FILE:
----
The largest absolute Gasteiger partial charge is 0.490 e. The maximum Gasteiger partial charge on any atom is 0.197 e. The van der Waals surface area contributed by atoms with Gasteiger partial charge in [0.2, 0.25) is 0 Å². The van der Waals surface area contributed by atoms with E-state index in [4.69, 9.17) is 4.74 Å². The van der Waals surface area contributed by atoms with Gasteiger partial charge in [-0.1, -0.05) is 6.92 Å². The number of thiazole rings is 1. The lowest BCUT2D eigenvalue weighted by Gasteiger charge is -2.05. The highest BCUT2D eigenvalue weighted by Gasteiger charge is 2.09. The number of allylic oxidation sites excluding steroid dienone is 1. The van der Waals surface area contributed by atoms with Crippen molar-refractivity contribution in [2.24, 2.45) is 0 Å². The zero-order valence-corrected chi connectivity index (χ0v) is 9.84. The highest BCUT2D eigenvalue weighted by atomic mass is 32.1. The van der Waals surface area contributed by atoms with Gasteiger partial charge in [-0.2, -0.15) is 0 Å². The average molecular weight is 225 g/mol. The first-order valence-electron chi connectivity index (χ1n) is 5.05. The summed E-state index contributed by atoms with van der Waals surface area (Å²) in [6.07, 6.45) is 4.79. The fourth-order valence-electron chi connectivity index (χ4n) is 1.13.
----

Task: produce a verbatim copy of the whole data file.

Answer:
The largest absolute Gasteiger partial charge is 0.490 e. The maximum Gasteiger partial charge on any atom is 0.197 e. The van der Waals surface area contributed by atoms with Gasteiger partial charge in [0.2, 0.25) is 0 Å². The van der Waals surface area contributed by atoms with E-state index in [4.69, 9.17) is 4.74 Å². The van der Waals surface area contributed by atoms with Gasteiger partial charge in [-0.1, -0.05) is 6.92 Å². The number of thiazole rings is 1. The lowest BCUT2D eigenvalue weighted by Gasteiger charge is -2.05. The highest BCUT2D eigenvalue weighted by Gasteiger charge is 2.09. The number of allylic oxidation sites excluding steroid dienone is 1. The van der Waals surface area contributed by atoms with Crippen molar-refractivity contribution in [2.24, 2.45) is 0 Å². The zero-order valence-corrected chi connectivity index (χ0v) is 9.84. The highest BCUT2D eigenvalue weighted by atomic mass is 32.1. The van der Waals surface area contributed by atoms with Gasteiger partial charge in [-0.2, -0.15) is 0 Å². The average molecular weight is 225 g/mol. The first-order valence-electron chi connectivity index (χ1n) is 5.05. The summed E-state index contributed by atoms with van der Waals surface area (Å²) in [6.07, 6.45) is 4.79. The fourth-order valence-electron chi connectivity index (χ4n) is 1.13.